our research

Manatee in Florida Spring


Our team works with all three species of manatees, conducting rescue and research resulting in positive impacts to manatees. Using satellite tagging, aerial surveys, photo identification and other tools, our research team is continuously obtaining sound scientific data to develop solutions to threats such as watercraft collisions and entanglement to help ensure the survival of manatees around the world.

Mother right whale swimming with baby at surface of the ocean


There are fewer than 400 North Atlantic right whales estimated to be left in the population, and are federally-protected under the Endangered Species Act, the Marine Mammal Protection Act, and listed as endangered by the IUCN. Our team actively monitors right whales through aerial surveys in hopes to reduce ship collisions and document reproductive rates. With these surveys, we are able to provide scientific data on solutions for conserving the species and aid during disentanglement efforts.

Sea Turtle Underwater


Nearly all species of sea turtles are listed as threatened or endangered. Our teams work tirelessly to ensure the safety and survival of primarily Loggerhead sea turtles on the western coast of Florida. Throughout Florida’s sea turtle nesting season, we properly monitor mother’s tracks and nests to provide data points for further research. As well, we strive to educate local residents about the importance of their choices in lighting and beach activities for the sea turtle populations.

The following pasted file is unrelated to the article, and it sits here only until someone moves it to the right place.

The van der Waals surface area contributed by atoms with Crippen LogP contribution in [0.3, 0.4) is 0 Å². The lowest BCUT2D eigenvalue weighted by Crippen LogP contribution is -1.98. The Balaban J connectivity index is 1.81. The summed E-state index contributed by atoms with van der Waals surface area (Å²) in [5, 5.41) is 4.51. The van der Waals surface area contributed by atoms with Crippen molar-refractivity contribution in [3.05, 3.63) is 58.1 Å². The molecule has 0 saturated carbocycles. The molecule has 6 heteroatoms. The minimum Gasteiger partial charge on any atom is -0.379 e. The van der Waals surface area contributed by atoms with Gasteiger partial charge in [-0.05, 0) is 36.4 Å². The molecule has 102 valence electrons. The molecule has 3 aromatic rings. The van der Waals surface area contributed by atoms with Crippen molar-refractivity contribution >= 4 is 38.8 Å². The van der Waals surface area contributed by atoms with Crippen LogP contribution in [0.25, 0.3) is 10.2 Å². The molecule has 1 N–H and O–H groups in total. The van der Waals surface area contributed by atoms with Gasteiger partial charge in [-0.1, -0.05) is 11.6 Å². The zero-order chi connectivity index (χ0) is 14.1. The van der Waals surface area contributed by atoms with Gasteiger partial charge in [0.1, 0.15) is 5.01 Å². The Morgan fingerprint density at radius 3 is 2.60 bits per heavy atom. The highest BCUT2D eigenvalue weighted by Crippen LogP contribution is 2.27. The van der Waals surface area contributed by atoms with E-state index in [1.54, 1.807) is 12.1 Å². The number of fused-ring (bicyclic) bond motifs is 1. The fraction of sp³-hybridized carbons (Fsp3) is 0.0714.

Two dolphins swimming at the top of the water


Our team participates in a dolphin dorsal fin photo identification study to document the ecology of the bottlenose dolphin population, primarily on the western coast of Florida. Because of their unique nature, photographs of dorsal fins are used to identify wild dolphins. Individual identification of members during photo identification studies assist with the attainment of information on group structure, site fidelity, movement patterns and population size.


Our biologists, researchers, and interns work together to discover solutions to rescue our ocean and marine life, but you can also be a vital asset to our team by volunteering, reporting an animal in distress, and supporting our rescue efforts through donations directly to the Marine Life Rescue Project.

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